CodeBehind vs. CodeFile and the 'does not exist in the current context' Error

I find myself spending more time in .NET code lately.  While I was verifying my understanding of one of the other attributes of the @Page directive under the ASP.NET 2.0 (Visual Studio 2005) release, I stumbled across the following note regarding the CodeBehind attribute:

This attribute is included for compatibility with previous versions of ASP.NET, to implement the code-behind feature. In ASP.NET version 2.0, you should instead use the CodeFile attribute to specify the name of the source file, along with the Inherits attribute to specify the fully qualified name of the class.

So, I thought I would go ahead and clean up this little bit of deprecated code while I was working on this page.  It sounded like a good idea at the time, and everything ran fine for a while...but a while later, "all of a sudden" I started getting compiler errors saying that "The name 'myCheckBox' does not exist in the current context".  What made this really strange was that I had selected it from the IntelliSense selection list, which is usually very good at only providing names of objects that are valid.  And, on top of that, objects in the .aspx file should pretty much always be available and valid.  In fact, I was not getting errors on any other objects on the page that were being referenced in the routine.

So what happened?  Well, what I found was that my checkbox, and several other controls I had added recently, were not referenced in the .designer.cs file.  Therefore, when being compiled, the code-behind file didn't really know about the checkbox.  It is interesting that IntelliSense was able to recognize it, but the compiler did not.  The real culprit took some effort to find, because quite a bit of real-world time had elapsed between the change which caused the problem, and the change that discovered the problem.

It turns out that simply switching "CodeFile" in the Page directive back to "CodeBehind" and saving it, was enough to trigger the automatic update to the .designer.cs file and it caught up on all objects that were missing.  And suddenly everything compiled fine again.  I don't know why using "CodeFile" caused the automatic updating to suddenly stop, but this appears to be related to the fact that we are using a Web Application Project and not a Web Site.  While writing this blog post, I ran across this post by Steve Smith which appears to confirm that.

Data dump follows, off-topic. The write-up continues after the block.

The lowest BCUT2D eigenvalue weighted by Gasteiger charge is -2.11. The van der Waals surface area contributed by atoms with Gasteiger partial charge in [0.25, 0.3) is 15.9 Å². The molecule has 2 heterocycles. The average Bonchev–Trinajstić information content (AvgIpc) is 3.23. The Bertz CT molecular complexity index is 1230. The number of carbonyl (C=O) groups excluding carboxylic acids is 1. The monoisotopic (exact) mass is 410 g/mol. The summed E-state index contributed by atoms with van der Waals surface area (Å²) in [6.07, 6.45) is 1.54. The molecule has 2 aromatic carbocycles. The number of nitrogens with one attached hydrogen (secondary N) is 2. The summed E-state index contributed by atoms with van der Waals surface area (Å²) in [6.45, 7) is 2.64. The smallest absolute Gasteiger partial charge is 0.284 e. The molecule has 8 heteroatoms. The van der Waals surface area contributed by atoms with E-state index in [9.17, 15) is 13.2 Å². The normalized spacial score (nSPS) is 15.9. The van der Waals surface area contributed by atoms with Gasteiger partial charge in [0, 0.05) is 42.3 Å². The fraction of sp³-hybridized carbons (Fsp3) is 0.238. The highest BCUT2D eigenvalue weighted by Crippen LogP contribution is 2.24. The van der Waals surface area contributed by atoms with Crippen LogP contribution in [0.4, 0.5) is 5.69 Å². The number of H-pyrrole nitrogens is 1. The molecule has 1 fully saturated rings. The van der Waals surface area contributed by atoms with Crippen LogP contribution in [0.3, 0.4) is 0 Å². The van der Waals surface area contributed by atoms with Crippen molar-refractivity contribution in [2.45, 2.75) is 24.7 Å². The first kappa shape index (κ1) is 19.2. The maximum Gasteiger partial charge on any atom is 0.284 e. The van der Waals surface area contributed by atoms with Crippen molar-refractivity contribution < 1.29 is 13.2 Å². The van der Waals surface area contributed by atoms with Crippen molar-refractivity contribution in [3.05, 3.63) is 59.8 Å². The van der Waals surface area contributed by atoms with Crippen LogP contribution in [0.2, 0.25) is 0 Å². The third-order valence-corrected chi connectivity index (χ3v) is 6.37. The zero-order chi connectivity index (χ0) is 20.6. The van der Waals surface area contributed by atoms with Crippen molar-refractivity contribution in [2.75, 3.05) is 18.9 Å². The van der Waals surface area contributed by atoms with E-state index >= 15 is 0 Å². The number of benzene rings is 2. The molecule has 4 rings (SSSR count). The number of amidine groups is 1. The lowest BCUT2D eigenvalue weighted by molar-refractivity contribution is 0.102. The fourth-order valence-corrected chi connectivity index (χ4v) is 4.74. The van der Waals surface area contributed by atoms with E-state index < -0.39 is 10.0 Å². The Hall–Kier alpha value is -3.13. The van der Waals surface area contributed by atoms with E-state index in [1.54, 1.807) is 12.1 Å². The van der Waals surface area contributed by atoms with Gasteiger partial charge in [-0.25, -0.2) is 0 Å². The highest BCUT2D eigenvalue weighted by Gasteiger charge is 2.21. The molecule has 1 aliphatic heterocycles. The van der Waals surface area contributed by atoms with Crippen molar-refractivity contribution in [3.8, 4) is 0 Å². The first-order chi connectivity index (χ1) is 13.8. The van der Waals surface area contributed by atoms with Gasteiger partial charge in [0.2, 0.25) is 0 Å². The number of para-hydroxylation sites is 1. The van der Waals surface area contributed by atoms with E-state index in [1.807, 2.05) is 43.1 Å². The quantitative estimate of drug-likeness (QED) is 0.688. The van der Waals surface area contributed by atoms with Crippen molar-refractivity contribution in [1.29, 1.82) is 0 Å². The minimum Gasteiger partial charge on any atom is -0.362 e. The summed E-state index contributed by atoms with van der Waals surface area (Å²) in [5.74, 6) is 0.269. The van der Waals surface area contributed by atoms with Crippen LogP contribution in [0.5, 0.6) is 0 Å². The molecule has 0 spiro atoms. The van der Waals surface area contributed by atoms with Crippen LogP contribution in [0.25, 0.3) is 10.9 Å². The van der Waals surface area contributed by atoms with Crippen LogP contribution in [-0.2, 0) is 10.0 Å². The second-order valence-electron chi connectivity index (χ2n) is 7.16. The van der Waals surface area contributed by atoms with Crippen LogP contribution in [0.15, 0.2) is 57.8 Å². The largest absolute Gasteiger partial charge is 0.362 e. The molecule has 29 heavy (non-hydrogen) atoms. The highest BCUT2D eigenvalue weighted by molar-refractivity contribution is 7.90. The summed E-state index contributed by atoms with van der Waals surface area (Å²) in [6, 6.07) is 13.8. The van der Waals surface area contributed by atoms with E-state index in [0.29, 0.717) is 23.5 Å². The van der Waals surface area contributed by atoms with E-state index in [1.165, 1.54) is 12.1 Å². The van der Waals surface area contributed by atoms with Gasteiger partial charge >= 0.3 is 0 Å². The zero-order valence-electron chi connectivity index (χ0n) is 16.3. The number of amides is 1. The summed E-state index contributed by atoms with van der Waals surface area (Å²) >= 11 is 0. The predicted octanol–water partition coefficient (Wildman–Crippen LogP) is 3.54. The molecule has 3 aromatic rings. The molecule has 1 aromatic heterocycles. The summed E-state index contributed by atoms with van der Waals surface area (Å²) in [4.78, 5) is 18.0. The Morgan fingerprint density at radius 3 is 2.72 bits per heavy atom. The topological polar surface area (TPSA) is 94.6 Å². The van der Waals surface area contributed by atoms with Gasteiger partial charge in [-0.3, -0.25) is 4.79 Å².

So, among the explicit lesson learned above, it also is a good reminder that there is some wisdom in the old saying, "if it ain't broke, don't fix it".  I'm generally in favor of refactoring code, but this was one case where I just threw it in along with a bunch of other changes I was making, and it bit me.  Thankfully the problem came up quickly enough that I remembered having made that change and unwound the issue.  If it had been the last thing I did for a long time on that page, I may never have made the connection.

Twitter Follow-Up

A few months ago, I announced that I was going to do a test-run with Twitter.  So now I thought I'd share a few thoughts.  Probably the most telling bit of evidence that shows how my test of Twitter went, is that I haven't posted anything to my Twitter account since December 5th, a whopping 3 weeks after I started, and two and a half months ago.  It was at that time also that I stopped reading tweets with any degree of regularity.

It's not that I think Twitter is evil or utterly banal (although some of the users may be) it's just that I couldn't seem to make it fit into my life very well.  Maybe I'm just getting old, I am now in the "over 40" crowd, but I had a helluva time keeping up on reading posts, and I was only following about 25 people.  I don't know how anyone follows hundreds of people and actually gets anything else done, like holding down a full-time job and a family.  Granted, I mostly was using my cell phone, and I know there are a lot of little apps out there that I could use to do my twittering on my PC, but frankly, the last thing I want while I'm in the middle of work, focusing on a programming or management task is to keep getting distracted by tweets popping up on my PC screen.  Heck, it's bad enough all the distractions that email from coworkers causes.

It was fun to tweet from the PASS Community Summit and read some others' tweets while I was there, but looking back, I can see that a lot of the tweets were duplicates of others, especially during the Keynote addresses each morning.  And since I was sitting there watching the keynote (as well as adding to the redundant rebroadcast) it wasn't very valuable.

Now, maybe if I was a professional journalist, I would find Twitter to be a valuable source of leads or commentary.  Or maybe if I was trying to market my company, it would be a good way to get the word out and let people know what we were doing.  But for where I am in life right now, not so much.  The one Twitter account that got my attention recently, was the SQLTeam one where Graz has posted several tips, and maybe I'll get hooked again some day with a differently targeted group to follow, and, well, I'll keep my Twitter account in case I want to get back into it, but for now I don't plan to update it very often.